And string theory is good for understanding, well, everything! Although, that’s the first time anyone has ever mentioned it here. Was it your dabbling in theoretical sciences that enticed us to take a closer look at you?
I like to think it was my awesome list of prior experience, along with a few sprinkles of magical pixie dust.
We don’t believe in pixies, and dust is bad for the machines. It was the experience. Nevertheless, no one just skates into this place. Would you agree? What memories from your interview loop haunt your dreams?
Nine hours in a small room downstairs. Also, Matt Priestley is a hard guy to read.
Like playing poker with a cyborg, that one. I, on the other hand, wear my heart squarely on my sleeve. How would you describe the experience of being my newest and closest neighbor?
Pretty magical. I’ll be working and minding my own business and out of the corner of my eye I’ll see you look over and give a little nod as if to say, “Get back to work. This isn’t happy hour.” Then, I remind you that something on your schedule is overdue.
You mean like this weekly feature? The one that’s usually published two days ago? Fair enough. Aside from keeping me in check, what’s the most rewarding thing about your new home?
I’d say getting to work with an extremely talented team on groundbreaking stuff.
That’s far enough. We’re not in marketing mode yet. We still need to be vague about what’s going on around here, so just describe a day in the life of a Bungie newbie.
It’s chock’full’o’meetings (and potentially nuts as well).
Guilty as charged. There are enough nuts in this place to stock a snack bar. Speaking of which, what’s the best perk you enjoy as a member of our team?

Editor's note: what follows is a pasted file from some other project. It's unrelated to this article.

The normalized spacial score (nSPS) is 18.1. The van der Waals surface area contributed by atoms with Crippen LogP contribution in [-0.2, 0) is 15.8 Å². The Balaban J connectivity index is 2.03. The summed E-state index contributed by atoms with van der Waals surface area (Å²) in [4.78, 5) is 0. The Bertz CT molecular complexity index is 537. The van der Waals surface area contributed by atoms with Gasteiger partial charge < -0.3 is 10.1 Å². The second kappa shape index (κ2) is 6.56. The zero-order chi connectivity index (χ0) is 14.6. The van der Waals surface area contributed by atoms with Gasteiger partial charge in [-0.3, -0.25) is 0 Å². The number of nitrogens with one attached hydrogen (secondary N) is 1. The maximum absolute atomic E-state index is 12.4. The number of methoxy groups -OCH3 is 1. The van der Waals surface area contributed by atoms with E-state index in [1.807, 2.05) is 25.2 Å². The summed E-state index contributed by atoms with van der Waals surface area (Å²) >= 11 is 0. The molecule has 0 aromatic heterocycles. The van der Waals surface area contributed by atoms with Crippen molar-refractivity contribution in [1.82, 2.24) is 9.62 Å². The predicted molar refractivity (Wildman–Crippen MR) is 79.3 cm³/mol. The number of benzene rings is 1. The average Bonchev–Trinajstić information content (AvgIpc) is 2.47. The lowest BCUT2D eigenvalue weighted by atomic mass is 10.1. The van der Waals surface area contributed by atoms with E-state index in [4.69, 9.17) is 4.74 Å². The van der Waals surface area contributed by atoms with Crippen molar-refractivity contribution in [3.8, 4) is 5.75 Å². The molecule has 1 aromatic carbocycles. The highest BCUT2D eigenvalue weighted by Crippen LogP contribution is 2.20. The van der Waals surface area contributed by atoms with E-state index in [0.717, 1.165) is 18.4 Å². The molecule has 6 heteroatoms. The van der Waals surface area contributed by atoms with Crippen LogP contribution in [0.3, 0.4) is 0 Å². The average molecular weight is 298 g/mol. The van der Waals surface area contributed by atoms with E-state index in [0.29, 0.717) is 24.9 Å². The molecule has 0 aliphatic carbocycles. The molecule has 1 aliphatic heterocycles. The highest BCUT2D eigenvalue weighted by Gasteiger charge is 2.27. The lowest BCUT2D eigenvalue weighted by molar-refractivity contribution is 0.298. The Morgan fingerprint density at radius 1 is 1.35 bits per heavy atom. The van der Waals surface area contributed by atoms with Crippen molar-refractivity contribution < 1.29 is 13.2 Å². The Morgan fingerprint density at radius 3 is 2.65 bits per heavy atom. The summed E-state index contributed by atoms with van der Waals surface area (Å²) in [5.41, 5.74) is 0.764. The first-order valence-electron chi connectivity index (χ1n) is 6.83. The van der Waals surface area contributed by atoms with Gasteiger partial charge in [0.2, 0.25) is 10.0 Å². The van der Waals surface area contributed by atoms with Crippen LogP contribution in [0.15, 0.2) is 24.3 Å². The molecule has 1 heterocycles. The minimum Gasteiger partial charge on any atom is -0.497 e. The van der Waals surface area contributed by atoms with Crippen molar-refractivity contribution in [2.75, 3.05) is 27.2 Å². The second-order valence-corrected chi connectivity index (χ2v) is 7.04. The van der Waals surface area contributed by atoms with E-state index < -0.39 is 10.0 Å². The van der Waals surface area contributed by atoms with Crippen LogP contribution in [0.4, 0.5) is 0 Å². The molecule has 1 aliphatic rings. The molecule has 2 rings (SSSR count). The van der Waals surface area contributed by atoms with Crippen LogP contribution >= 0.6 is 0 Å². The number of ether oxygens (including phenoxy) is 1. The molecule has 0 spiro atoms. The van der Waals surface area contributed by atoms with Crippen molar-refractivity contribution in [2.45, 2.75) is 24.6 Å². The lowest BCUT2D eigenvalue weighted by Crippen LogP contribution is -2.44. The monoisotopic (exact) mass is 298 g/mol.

So many good benefits. For me, the best is an instant feeling of camaraderie and appreciation.
Give it time. Someday, we’ll hassle you to tell us what you’ve learned since you showed up here. What will you do between now and then to have a snappy answer at the ready?
Aside from reaching out to my fellow Producers for tips, I’ll learn more about the challenges my teams face so that I can better support them. Learning about the way Bungie makes games has also inspired me to familiarize myself with the tools we use.
Your trek to the desk behind mine is one that many people might not have imagined. There’s a chance that one of our readers has poured over all these interviews looking for a way into this industry, only to lose heart that they aren’t an artist or a scientist. How can they follow your business acumen?
Be persistent and look for openings. Reach out to people you know. If you don’t know anyone, join the IGDA, go to GDC or use LinkedIn (people are willing to offer their advice and you never know what you might learn). There are a lot of jobs in the game industry so don’t be afraid to get outside of your comfort zone. If all else fails make something cool… or consider sending Deej flowers (he loves flowers).
I do not love flowers. In fact, I hate anything that cannot be delivered digitally.
What I love is exploring all of the many ways in which people find work doing something that they love. Drew is just one of the newer recruits that now walk our development floor. His freshman classmates are taking a seat in the Breaking In
archive one by one.